Blessed with innovative production and funky fresh vocals, and super-eclectic...
This longplayer is blessed with innovative production and funky fresh vocals from an array of new and established talent, including Macy Gray, Kelis and Amel Larrieux. Names like these explain Guru's knowledge of prowess and working relationships.
'Streetsoul' showcases some of the best production talent to come through of late, from The Neptunes (Kelis) to Jay Dee of Slum Village and The Umaah. And, of course, his partner in Gang Starr, DJ Premier is there too, with 'Hustlin' Daze', featuring Donell Jones, and 'Where's My Ladies?', featuring a crooning Big Shug. The girls are there too, with Erykah Badu producing and scatting on 'Plenty'.
One stand-out track produced by the aforementioned Jay Dee entitled 'Certified', a funky, infectious track which attracts all your attention due to the originality and amazing soul vocals by newcomer Bilal (who debuts on Common's 'Like Water For Chocolate'). Also up in there are Philly favourites The Roots on 'Lift Your Fist', and this one's produced by ?uestlove and James Poyser, whose names are also attached to the last D'Angelo album. There's also Les Nubians and the UK's Craig David, not to mention the legends that are Herbie Hancock and Isaac Hayes.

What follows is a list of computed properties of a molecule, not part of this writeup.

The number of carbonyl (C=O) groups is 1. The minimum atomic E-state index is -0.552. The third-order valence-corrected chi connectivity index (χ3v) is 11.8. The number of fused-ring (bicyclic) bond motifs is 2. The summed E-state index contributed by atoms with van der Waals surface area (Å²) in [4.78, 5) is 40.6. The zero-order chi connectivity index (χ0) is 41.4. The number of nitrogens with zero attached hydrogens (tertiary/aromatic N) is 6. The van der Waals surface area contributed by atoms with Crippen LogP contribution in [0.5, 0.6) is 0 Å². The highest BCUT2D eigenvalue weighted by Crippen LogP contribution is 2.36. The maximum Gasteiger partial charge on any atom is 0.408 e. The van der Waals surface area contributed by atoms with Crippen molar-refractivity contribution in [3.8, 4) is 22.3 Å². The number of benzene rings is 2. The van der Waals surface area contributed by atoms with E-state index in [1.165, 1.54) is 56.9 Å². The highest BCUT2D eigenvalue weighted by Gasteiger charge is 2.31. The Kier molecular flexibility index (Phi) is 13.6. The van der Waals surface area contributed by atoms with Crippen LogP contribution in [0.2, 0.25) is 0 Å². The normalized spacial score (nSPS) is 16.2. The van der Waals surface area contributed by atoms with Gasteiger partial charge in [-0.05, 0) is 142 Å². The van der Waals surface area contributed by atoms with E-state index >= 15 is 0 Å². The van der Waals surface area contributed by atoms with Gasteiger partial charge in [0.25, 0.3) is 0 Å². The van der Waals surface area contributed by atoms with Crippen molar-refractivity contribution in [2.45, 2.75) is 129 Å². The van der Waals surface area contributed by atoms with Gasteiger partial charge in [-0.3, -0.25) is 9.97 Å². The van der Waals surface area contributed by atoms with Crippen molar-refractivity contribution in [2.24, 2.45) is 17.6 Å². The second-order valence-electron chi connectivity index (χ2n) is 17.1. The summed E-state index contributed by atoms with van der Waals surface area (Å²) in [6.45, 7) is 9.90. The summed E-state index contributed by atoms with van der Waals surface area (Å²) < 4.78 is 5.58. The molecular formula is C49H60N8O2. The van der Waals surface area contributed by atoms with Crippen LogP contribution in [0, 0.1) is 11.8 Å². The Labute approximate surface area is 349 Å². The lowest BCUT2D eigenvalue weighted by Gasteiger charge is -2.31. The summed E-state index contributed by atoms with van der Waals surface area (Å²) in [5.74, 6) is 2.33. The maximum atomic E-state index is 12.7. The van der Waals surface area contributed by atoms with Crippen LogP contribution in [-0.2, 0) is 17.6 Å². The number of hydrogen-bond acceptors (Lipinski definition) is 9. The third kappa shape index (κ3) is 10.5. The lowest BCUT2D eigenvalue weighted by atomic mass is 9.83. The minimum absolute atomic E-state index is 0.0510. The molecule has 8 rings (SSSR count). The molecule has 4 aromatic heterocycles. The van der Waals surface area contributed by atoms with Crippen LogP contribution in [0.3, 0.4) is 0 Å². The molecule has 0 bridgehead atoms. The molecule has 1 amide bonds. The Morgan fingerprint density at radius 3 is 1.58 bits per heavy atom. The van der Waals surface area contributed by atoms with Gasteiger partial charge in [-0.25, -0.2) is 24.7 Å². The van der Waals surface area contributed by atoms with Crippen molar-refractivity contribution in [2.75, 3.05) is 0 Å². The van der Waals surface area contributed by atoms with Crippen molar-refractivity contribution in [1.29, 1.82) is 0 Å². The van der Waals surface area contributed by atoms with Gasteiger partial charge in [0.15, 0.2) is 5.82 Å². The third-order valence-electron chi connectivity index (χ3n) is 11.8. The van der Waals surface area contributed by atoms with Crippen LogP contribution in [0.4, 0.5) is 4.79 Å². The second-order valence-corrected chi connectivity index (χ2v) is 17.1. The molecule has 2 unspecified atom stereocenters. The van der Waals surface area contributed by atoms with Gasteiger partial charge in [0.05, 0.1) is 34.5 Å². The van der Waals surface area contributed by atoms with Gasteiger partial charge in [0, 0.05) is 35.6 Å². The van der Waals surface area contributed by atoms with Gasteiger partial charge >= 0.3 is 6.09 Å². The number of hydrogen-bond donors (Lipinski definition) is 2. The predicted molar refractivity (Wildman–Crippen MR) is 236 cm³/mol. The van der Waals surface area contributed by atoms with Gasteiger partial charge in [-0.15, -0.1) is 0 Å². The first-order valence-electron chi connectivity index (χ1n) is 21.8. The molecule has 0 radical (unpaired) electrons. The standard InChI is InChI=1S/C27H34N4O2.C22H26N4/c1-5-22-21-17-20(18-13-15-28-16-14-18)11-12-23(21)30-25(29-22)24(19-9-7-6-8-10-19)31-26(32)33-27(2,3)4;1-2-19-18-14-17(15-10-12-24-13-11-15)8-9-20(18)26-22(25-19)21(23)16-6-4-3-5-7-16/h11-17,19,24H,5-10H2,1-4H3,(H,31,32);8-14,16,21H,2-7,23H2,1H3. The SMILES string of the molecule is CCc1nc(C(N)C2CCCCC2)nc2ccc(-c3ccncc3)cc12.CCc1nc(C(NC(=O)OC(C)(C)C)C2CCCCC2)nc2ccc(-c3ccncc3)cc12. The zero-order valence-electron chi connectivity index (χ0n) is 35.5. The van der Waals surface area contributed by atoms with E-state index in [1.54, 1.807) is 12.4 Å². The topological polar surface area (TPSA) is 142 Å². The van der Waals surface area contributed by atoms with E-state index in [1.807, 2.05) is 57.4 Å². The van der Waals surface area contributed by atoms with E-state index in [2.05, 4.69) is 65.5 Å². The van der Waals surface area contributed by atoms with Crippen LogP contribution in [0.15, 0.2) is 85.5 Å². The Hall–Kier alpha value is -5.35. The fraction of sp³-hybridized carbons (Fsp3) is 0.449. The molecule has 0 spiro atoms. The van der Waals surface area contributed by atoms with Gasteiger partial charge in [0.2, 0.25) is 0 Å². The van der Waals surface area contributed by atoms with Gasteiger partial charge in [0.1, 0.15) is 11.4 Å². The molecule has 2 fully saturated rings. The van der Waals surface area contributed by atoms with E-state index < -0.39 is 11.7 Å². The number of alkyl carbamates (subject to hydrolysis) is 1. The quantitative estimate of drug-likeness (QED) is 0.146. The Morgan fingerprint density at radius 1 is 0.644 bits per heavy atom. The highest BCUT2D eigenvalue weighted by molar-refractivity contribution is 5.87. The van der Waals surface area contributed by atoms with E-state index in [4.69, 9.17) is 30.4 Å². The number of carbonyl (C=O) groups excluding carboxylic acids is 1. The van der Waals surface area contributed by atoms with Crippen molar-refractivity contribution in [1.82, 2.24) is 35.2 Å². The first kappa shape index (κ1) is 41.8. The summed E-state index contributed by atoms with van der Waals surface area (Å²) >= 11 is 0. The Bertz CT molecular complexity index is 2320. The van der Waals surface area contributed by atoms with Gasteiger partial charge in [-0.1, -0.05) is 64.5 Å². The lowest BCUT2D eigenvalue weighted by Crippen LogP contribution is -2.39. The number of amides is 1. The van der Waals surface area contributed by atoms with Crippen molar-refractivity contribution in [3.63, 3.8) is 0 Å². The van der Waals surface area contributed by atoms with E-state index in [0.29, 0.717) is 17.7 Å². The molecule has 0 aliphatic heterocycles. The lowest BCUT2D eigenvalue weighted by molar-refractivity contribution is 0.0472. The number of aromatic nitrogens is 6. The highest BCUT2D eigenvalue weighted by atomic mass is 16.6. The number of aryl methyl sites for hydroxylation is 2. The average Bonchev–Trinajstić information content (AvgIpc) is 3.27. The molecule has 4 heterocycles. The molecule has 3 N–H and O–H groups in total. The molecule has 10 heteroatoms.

So this is a super-eclectic album: 16 tracks of hip-hop, soul, funk and, of course, jazz, to influence and inspire. Top of the listening pile without a doubt!
To read all our reviews first - days before they appear online - check out NME magazine, on sale every Wednesday